As an initial matter, the complaint fails even to identify any harmful action or inaction by Mayor Bloomberg or HUD Secretary Shaun Donovan. Article III of the Constitution confines the federal courts to adjudicating actual "cases" and "controversies" between the parties. To invoke federal-court jurisdiction, the plaintiff must allege an injury "fairly traceable to the defendant's allegedly unlawful conduct and likely to be redressed by the requested relief." Allen v. Wright, 468 U.S. 737, 751 (1984). At oral argument, I asked Clark to specify the actual involvement of Bloomberg or Donovan in the events giving rise to this suit, but Clark was unable to do so. Clark makes vague, conclusory allegations that these defendants were involved in a conspiracy to violate the plaintiff's constitutional rights, but those allegations are insufficient to state a claim for relief. See Sommer v. Dixon, 709 F.2d 173, 175 (2d Cir. 1983) (per curiam). Accordingly, the complaint is dismissed as against Bloomberg and Donovan.
Plaintiff's various claims for declaratory and injunctive relief against Countrywide (the plaintiff in the foreclosure action), Justice Rios (the judge in the foreclosure action), the tenants in the eviction action, and Judge Leverett (the judge in the eviction action) all suffer from the same problem: they ask this court to assert jurisdiction over ongoing state proceedings. Under Younger v. Harris, 401 U.S. 37, 91 (1971), federal courts must abstain from exercising their jurisdiction where federal review would disrupt state proceedings that: (1) are pending; (2) implicate important state interests; and (3) provide the plaintiff an adequate opportunity to litigate federal claims. See Hansel v. Town Ct. for Town of Springfield, 56 F.3d 391, 393 (2d Cir. 1995). In this case, the requirements of Younger are more than adequately satisfied. Both sets of state-court proceedings are pending, both concern the disposition of real property and hence implicate important state interests, and there is no reason to doubt that the state proceedings provide Clark with an adequate forum to make the arguments he seeks to raise in this court. Abstention doctrine thus bars Clark's claims to enjoin the foreclosure action and the eviction proceedings.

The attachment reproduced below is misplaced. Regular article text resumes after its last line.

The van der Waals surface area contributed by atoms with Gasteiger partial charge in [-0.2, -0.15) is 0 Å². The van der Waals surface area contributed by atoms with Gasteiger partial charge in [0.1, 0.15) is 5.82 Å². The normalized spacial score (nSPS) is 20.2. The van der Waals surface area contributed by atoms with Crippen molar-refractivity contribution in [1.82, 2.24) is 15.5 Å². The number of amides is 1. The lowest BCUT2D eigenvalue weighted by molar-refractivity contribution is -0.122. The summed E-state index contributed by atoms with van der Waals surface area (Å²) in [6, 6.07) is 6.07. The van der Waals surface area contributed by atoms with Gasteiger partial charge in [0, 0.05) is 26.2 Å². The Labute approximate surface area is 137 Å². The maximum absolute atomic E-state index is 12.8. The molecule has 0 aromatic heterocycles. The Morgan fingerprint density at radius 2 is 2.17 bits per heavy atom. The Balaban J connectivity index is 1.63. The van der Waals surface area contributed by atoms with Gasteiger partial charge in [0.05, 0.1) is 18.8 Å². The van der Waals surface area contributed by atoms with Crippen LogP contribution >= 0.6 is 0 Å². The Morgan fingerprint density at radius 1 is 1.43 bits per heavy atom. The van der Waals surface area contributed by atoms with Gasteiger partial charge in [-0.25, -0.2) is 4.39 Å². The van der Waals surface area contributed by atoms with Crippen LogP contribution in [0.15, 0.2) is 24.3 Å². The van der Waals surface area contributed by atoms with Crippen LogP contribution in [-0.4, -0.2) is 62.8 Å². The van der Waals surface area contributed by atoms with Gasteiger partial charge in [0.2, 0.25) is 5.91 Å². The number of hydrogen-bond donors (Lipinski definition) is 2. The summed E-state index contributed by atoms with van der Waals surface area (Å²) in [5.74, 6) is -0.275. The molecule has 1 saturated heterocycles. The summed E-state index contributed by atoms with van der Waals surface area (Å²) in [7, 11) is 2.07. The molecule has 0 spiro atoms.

The bankruptcy laws do provide an exception to abstention doctrines where state-court proceedings violate the automatic stay. See, e.g., Cont'l Illinois Nat'l Bank & Trust Co. v. Chicago, Rock Island & Pacific Ry. Co., 294 U.S. 648, 675 (1935) ("The power to issue an injunction when necessary to prevent the defeat or impairment of its jurisdiction is ... inherent in a court of bankruptcy"). But to the extent that Clark seeks an injunction to prevent the foreclosure action from proceeding in breach of the automatic stay, he is in the wrong federal court: the Bankruptcy Court, not the District Court, possesses original jurisdiction over such a claim.*fn1 See Eastern Equip. & Servs. Corp. v. Factory Point Nat'l Bank, 236 F.3d 117, 131 (2d Cir. ...